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The Sexless Marriage

By Matty Silver, Sex Therapist on June 18, 2015 in Other

Photo: Celia Bates

Photo: Celia Bates

I see many couples who used to have good sex lives but now rarely have sex anymore, and would like this to change. It is difficult enough to talk about your sex life, but admitting you don’t have one at all is very embarrassing. These couples also often believe they are the only ones with this problem.

When they met and fell in love they had sex as often as possible. Then things gradually changed and they are left wondering what happened to the desire and passion they once had.

A sexless relationship is defined as having sex fewer than 10 times a year. In most relationships, sexual satisfaction is a measure of the entire relationship. There are some common reasons: not being satisfied with their sex life, no longer being attracted to their partner, body-image issues, sexual dysfunction, stress, depression or anxiety.

Stress has become part of our lives and has a tendency to create tension between partners. When couples don’t sort out these problems, sooner or later resentment will surface and intimacy and sex will go on the back burner.

Sometimes, when I ask my clients when they last had sex, they tell me: “I can’t remember.” Men sometimes acquire sexual dysfunction – it’s not easy when a man, for example, for whatever reason, starts having difficulties with his erections. When this happens, he may start avoiding sex, instead of addressing the issue. If he doesn’t discuss this problem with his partner they will grow apart, leaving him or her frustrated, resentful and angry.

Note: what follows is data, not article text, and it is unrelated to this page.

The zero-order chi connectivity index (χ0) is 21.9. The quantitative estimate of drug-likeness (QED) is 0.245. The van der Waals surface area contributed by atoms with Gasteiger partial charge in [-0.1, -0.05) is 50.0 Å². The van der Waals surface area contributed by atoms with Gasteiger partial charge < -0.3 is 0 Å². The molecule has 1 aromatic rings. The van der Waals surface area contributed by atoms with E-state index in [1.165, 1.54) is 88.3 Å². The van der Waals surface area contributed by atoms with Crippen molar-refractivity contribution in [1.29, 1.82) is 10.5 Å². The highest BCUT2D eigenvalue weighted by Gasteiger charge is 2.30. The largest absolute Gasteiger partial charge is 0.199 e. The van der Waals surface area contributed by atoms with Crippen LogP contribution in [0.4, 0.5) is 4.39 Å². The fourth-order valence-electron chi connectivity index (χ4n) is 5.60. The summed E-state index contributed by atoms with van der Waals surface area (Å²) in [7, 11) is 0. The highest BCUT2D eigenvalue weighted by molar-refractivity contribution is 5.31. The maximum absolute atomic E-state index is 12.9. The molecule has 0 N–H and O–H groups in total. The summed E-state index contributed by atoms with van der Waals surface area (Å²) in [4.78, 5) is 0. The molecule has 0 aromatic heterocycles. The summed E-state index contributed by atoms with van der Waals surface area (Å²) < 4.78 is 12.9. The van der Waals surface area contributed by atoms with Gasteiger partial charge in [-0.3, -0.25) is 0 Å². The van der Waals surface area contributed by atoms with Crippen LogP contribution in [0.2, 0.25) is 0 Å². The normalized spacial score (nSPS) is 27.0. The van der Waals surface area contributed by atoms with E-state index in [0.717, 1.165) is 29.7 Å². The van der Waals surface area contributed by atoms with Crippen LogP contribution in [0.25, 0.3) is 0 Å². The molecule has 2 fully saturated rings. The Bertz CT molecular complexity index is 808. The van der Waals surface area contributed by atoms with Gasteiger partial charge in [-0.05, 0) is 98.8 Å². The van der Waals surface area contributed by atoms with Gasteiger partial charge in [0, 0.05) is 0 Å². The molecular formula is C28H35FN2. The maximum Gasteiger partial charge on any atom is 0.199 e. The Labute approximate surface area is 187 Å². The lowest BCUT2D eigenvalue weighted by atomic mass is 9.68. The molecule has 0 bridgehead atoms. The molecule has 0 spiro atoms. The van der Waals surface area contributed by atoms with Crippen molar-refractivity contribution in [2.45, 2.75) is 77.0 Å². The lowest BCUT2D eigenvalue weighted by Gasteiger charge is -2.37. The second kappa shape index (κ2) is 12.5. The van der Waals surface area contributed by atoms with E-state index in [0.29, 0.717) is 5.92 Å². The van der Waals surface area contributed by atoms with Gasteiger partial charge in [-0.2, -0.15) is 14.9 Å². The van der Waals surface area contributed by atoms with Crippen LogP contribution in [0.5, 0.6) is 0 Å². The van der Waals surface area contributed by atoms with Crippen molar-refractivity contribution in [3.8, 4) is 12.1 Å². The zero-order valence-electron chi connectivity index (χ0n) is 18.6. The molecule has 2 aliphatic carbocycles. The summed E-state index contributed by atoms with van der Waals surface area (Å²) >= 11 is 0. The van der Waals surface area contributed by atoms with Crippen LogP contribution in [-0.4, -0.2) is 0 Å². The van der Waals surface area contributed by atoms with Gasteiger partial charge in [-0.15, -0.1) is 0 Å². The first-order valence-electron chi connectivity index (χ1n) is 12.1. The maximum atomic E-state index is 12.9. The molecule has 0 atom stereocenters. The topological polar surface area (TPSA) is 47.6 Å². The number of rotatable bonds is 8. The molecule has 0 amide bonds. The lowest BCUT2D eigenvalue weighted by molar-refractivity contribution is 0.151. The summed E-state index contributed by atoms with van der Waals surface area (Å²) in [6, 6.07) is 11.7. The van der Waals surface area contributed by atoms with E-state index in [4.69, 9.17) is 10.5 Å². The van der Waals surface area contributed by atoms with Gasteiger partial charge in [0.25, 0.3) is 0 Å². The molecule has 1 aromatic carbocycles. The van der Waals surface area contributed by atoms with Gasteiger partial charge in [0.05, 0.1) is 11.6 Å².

For women, there can be different reasons for not wanting sex much anymore. There are still many women (about 70%) who don’t experience an orgasm during intercourse. I advise them not to complain but to show their partners how to give them an orgasm during foreplay or intercourse, or after, by hand, oral sex or sex toy.

Men are no mind-readers, and communicating openly is the best way to get results. There are also women who have never had an orgasm, and I suggest they should try to learn how to have one, so they know what they are missing out on.

Unlike men, women can have sex with their partners any time they want – they don’t need to be very excited, and they can choose to make love for reasons other than strong desire. They may do it because they like feeling close or emotionally connected to their partner. Sometimes they might do it to make their partner happy, as the alternative is to not have sex at all.

Now, I don’t tell my female clients to just do it, but they often tell me: “Sometimes I just don’t feel like having sex, but when I actually do it, I start enjoying it and I am happy I instigated it.”

Not all sexless relationships are doomed. It is fine, as long as both people are happy not to have sex anymore. Unfortunately, this is rare.